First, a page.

This time, no shotguns are in sight.
Community Transit's latest marriage proposal to Everett Transit was politely tendered with the verbal equivalent of a bouquet of flowers. We don't want to assimilate you, CT leaders told Everett officials yesterday. Let's join and create a new agency with a new name, they said.
That's a far cry from recent efforts of the state Legislature to forcefully combine the two public agencies, which provide the only overlapping bus service in the state. Merger bills were introduced - but not passed - in 1992, 1994 and earlier this year.
In the past, Everett has declined to seriously discuss giving up its autonomous bus system. This time, the city seems willing to study CT's proposal.
"I think the spirit of having some discussion is good," said Everett Mayor Ed Hansen, who met yesterday with CT Executive Director Joyce Olson, CT board Chairman Bob Ostrom and CT board Vice Chair woman Pat Cordova. Several Everett City Council members attended the meeting in Hansen's office as well.
The biggest questions, Hansen said, would concern Everett's control over service decisions and the benefits the city would get if its transit taxes were raised. Everett residents now pay a 0.3 percent sales tax for transit, compared with the 0.6 percent tax charged within CT's service areas.
Hansen said he was "mildly surprised" by CT's offer to create a new agency.
"In the past what has generally been proposed was what some might characterize as a takeover . . . where Everett would become a part of Community Transit," Hansen said.
CT was created in 1975 as a Public Transit Benefit Area corporation (PTBA), and neighborhoods and cities voted to be annexed into it.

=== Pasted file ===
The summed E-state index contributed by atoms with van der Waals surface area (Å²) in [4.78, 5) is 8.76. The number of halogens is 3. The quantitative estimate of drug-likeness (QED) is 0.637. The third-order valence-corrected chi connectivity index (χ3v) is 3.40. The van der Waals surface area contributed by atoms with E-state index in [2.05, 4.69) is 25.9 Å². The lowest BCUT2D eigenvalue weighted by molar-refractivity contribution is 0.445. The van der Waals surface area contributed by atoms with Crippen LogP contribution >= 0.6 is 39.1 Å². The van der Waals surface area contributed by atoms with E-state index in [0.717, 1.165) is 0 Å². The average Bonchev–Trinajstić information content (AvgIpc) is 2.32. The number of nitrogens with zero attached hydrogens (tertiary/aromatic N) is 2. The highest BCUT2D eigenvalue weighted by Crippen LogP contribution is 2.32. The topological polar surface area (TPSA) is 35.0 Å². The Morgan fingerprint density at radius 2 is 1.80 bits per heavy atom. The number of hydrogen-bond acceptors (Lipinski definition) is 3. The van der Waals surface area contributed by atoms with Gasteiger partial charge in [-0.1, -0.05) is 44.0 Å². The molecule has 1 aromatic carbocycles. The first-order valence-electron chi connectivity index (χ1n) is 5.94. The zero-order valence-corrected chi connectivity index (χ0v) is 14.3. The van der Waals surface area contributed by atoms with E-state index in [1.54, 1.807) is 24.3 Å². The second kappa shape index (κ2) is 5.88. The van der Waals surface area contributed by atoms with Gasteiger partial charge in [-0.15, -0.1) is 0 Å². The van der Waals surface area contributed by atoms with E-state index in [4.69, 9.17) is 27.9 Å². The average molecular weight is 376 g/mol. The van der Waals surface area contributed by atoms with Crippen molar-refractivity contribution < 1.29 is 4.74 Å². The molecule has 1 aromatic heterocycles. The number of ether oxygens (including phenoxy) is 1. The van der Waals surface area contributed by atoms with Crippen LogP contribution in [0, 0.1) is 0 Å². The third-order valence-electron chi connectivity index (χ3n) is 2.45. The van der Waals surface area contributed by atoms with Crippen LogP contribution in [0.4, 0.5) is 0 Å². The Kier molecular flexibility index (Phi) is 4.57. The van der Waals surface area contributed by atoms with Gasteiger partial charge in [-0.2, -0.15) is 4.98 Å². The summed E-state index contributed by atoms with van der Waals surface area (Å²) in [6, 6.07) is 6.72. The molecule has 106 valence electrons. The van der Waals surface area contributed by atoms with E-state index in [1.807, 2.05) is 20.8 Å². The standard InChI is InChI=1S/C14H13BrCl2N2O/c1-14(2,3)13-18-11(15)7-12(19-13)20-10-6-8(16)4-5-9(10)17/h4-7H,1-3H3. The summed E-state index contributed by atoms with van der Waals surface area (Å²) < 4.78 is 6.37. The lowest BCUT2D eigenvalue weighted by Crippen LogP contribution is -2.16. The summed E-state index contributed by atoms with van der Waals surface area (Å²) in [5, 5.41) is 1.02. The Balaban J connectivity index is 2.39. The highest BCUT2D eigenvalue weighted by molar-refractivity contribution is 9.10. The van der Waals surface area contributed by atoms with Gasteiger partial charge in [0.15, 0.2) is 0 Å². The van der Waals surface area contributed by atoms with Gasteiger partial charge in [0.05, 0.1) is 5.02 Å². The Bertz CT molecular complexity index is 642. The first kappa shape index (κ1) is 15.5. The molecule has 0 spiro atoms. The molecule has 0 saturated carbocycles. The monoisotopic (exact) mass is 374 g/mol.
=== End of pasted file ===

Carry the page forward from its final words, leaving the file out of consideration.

If Everett joined CT, then the new agency would probably operate under the legal authority of the PTBA, Olsen said. That would require raising Everett's sales tax, she said.
CT is struggling with the consequences of Initiative 695, which set state car-tab fees at a flat $30 per vehicle. That measure cost CT more than $18 million a year, or about 30 percent of its operating budget.
The Legislature recently authorized transit agencies to ask voters to raise their sales taxes to 0.9 percent. CT officials planned to take that proposal to Snohomish County voters next year.
If CT and Everett Transit were combined, however, that might not be necessary, Olsen said yesterday.
If Everett's transit tax were doubled to match CT's, then the sales tax collected for transit within the city would increase to $15 million, Olsen has estimated. That might allow CT to restore weekend bus and van services that were eliminated because of I-695 budget cuts.